Your data is stored on the STRW/IL data storage media which can be either the local disk of your workstation, the local-to-the-server direct attached disks of a server or on the bulk storage devices. As part of the data management cycle you need to keep track of your data and make sure that at the end of your employment at the Observatory you either copy your data to your new institute or provide the computergroup with a list of pointers to allow them to store your data onto a save archive.
The Observatory has a semi filled in template for the NWO data management form.
There are three main sources of data in the astronomical community at the Observatory, they are
For the three categories, three different scenarios are in place with regards to data management.
At the big international observatories data acquisition takes place in a controlled fashion. Data processing is done in the head quarters computing centers and is stored and archived at the storage facilities of sites. Is some cases the that are proprietary for at maximum one year, after which they become public.
Each international observatory has a portal that can be accessed to download observational data. So the processed 'raw' data are available always and to any user. Once data has been downloaded and will be used in further processing, it is the responsibility of the user to keep track of the data and to retain its integrity. Most of this functionality is already available in the standard data reduction packages provided by the big observatories. But data can be processed by personal code for which the user needs to keep track of the data products and the data integrity him/herself. The Linux operating system can help out though its file and directory ownerships and access rights.
Depending on the processing unit data can be stored on the local disks at your workstation or on the disks attached to the server that is used for processing. This provides the best data-to-cpu throughtput. data stored at the local workstation should be stored on the
/data2 device as this is always a RAID (1 or 5) type of disk. There are no backups for those disks. Local disks in servers are always a RAID (5 through 60) type. Again no backups are made for those disks. It is therefore important that you keep the original data processing software save as it may be needed to reproduce intermediary data product in case of accidental loss.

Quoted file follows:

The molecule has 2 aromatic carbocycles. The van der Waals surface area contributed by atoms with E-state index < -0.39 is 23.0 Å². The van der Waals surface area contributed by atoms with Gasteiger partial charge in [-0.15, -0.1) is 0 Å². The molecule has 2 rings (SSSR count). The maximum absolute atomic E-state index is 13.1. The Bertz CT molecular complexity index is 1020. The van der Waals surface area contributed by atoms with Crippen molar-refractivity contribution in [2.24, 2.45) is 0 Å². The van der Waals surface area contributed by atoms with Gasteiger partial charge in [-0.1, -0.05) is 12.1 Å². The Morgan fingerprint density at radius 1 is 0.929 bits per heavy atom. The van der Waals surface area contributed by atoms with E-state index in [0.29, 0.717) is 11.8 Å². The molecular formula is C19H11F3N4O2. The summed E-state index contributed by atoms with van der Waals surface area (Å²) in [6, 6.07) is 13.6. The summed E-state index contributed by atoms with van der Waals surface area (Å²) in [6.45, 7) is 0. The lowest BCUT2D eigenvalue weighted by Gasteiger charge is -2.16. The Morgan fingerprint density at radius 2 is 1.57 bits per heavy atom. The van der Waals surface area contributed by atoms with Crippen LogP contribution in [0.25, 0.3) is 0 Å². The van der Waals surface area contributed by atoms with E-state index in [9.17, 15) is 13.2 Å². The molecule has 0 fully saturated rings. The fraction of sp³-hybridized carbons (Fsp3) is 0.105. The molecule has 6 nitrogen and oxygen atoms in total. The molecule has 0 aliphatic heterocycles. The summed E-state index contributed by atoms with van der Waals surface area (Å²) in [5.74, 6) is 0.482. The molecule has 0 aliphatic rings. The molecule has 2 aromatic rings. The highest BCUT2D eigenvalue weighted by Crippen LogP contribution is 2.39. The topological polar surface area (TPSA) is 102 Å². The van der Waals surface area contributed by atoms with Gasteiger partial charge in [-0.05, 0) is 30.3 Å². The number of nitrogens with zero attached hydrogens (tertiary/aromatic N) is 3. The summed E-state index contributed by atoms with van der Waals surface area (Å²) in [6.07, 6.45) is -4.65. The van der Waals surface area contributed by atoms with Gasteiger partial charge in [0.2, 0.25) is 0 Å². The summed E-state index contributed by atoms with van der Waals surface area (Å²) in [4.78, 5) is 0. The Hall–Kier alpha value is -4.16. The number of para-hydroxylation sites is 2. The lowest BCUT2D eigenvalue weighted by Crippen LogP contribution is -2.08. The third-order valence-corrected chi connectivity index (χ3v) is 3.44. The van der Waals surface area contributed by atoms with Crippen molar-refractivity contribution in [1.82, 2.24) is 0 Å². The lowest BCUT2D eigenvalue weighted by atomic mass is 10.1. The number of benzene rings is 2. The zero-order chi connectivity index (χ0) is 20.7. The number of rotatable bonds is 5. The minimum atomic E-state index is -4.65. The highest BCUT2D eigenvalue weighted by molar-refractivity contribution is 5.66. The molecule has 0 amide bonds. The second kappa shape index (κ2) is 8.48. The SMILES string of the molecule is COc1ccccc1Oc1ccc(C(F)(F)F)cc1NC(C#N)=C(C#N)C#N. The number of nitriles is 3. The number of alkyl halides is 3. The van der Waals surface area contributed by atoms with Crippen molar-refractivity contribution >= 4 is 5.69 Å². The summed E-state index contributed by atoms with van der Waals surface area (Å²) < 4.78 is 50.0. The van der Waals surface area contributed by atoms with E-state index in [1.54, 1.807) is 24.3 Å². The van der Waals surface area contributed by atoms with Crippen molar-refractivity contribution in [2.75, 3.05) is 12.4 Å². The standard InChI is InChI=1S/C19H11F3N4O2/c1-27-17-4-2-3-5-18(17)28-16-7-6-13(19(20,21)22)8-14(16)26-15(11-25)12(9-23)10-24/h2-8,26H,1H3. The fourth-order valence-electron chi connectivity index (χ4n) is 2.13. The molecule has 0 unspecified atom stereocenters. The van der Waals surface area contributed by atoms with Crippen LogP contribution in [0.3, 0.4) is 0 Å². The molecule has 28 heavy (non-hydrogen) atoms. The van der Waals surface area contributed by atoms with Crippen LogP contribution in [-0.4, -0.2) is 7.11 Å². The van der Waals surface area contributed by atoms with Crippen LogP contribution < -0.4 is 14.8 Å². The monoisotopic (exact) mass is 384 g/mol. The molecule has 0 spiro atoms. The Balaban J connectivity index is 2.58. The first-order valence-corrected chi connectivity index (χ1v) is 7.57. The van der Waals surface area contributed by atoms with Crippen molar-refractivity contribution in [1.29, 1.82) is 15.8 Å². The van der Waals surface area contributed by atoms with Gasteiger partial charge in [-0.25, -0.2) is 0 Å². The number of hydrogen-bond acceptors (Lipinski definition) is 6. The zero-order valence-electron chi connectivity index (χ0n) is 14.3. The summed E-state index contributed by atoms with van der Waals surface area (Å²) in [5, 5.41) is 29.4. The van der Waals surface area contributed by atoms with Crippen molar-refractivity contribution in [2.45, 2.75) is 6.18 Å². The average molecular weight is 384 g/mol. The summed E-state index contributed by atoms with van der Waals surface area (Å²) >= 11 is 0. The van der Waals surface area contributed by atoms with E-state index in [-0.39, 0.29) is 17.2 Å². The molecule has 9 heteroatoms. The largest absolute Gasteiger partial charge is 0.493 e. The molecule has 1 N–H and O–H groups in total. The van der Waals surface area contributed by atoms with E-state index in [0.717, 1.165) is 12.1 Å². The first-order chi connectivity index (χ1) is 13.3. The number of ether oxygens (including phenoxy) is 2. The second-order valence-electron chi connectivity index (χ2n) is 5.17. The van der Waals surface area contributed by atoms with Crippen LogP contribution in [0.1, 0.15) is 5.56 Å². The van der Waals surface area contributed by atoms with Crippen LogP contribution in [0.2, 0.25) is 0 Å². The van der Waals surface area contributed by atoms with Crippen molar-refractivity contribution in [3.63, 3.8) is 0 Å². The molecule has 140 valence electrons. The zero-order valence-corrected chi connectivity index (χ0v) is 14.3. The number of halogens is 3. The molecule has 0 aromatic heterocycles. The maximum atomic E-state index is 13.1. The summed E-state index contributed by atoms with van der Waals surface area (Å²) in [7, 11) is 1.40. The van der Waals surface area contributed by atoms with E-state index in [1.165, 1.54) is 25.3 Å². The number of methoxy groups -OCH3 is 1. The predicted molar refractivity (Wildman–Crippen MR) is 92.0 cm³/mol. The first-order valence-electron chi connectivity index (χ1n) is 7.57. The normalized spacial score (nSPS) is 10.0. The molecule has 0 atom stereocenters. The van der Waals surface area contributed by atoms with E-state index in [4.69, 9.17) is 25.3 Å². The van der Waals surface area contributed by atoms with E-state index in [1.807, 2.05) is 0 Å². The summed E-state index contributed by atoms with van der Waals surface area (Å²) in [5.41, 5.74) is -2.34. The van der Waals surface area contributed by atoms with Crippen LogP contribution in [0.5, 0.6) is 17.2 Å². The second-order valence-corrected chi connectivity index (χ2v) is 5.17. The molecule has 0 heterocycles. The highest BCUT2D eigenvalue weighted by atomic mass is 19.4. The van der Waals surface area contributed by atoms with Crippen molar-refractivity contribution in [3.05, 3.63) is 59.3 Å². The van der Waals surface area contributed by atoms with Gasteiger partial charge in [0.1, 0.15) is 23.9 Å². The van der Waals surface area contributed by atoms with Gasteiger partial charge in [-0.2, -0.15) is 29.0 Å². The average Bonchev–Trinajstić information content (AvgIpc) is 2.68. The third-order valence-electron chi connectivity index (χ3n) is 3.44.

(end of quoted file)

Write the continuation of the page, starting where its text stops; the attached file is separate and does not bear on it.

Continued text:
In general final data products are published and made available to the community. This can be done in several ways, depending on the size of the data or the type of product. For small data set the Centre Donnees Stelleair at Strassbourg is the standard place when published in European journals. For larger data sets one might opt to make the data available through a project website (which can be hosted by the Observatory) or through the associated big international observatory.
Data coming out of local research will always be stored on local disks (bulk storage) at the Obsrevatory. Just contact the computergroup so that they can copy the data to bulk storage and make it available for further access.
At the two Observatory laboratories data is produced by the instruments acquisition board and stored locally on lab computers. Data that will be used in further processing can be stored on the
Lab Astrophysics share. This share is located on the High Availability disk cluster, though a Windows file server.
This share is accessible both from the data acquisition equipment and from the personal desktops of the lab associates. The storage device is on a special secure medium and is snapshotted regularly as a form of backup.
Users are responsible for keeping track of the data and retaining its integrity. The Windows accounts and access rights can help in this task.
As a result of theoretical calculations or model simulations, data may be produced that are further processed to allow astronomical interpretation. These calculations can take place on the desktop or on server levels, where storing the data will most efficiently be done on the local-to-the-cpu storage devices. So either the local disks of the desktop or the local attached disk devices for the servers.
Similarly to the data processing for data coming from the big observatories it is the users responsibility keep track of the data and its integrity. As most of this processing is done on the Linux computing environment, similar facilities can help out in this process.